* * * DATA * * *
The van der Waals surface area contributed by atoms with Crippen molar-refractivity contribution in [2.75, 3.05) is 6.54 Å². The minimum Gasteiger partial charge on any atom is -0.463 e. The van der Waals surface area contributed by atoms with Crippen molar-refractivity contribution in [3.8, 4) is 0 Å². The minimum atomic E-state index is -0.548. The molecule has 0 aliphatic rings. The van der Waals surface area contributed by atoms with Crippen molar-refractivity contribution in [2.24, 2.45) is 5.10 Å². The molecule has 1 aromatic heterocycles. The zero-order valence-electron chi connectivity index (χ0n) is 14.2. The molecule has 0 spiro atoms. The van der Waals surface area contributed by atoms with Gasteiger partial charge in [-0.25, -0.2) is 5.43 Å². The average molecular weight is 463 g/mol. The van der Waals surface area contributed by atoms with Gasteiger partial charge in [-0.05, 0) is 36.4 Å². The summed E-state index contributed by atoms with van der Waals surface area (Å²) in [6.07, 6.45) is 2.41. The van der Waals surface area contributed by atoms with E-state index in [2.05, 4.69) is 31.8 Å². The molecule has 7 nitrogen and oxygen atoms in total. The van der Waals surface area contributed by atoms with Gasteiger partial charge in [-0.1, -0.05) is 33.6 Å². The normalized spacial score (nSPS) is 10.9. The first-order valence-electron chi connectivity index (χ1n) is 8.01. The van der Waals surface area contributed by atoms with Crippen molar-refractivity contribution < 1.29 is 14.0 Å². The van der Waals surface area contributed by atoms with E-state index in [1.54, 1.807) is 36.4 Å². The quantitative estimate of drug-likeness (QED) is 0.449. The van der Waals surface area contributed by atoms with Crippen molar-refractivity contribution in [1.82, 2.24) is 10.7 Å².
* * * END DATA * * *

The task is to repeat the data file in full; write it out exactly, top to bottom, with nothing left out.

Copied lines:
The van der Waals surface area contributed by atoms with Crippen molar-refractivity contribution in [2.75, 3.05) is 6.54 Å². The minimum Gasteiger partial charge on any atom is -0.463 e. The van der Waals surface area contributed by atoms with Crippen molar-refractivity contribution in [3.8, 4) is 0 Å². The minimum atomic E-state index is -0.548. The molecule has 0 aliphatic rings. The van der Waals surface area contributed by atoms with Crippen molar-refractivity contribution in [2.24, 2.45) is 5.10 Å². The molecule has 1 aromatic heterocycles. The zero-order valence-electron chi connectivity index (χ0n) is 14.2. The molecule has 0 spiro atoms. The van der Waals surface area contributed by atoms with Gasteiger partial charge in [-0.25, -0.2) is 5.43 Å². The average molecular weight is 463 g/mol. The van der Waals surface area contributed by atoms with Gasteiger partial charge in [-0.05, 0) is 36.4 Å². The summed E-state index contributed by atoms with van der Waals surface area (Å²) in [6.07, 6.45) is 2.41. The van der Waals surface area contributed by atoms with E-state index in [2.05, 4.69) is 31.8 Å². The molecule has 7 nitrogen and oxygen atoms in total. The van der Waals surface area contributed by atoms with Gasteiger partial charge in [-0.1, -0.05) is 33.6 Å². The normalized spacial score (nSPS) is 10.9. The first-order valence-electron chi connectivity index (χ1n) is 8.01. The van der Waals surface area contributed by atoms with Crippen molar-refractivity contribution < 1.29 is 14.0 Å². The van der Waals surface area contributed by atoms with E-state index in [1.54, 1.807) is 36.4 Å². The quantitative estimate of drug-likeness (QED) is 0.449. The van der Waals surface area contributed by atoms with Crippen molar-refractivity contribution in [1.82, 2.24) is 10.7 Å².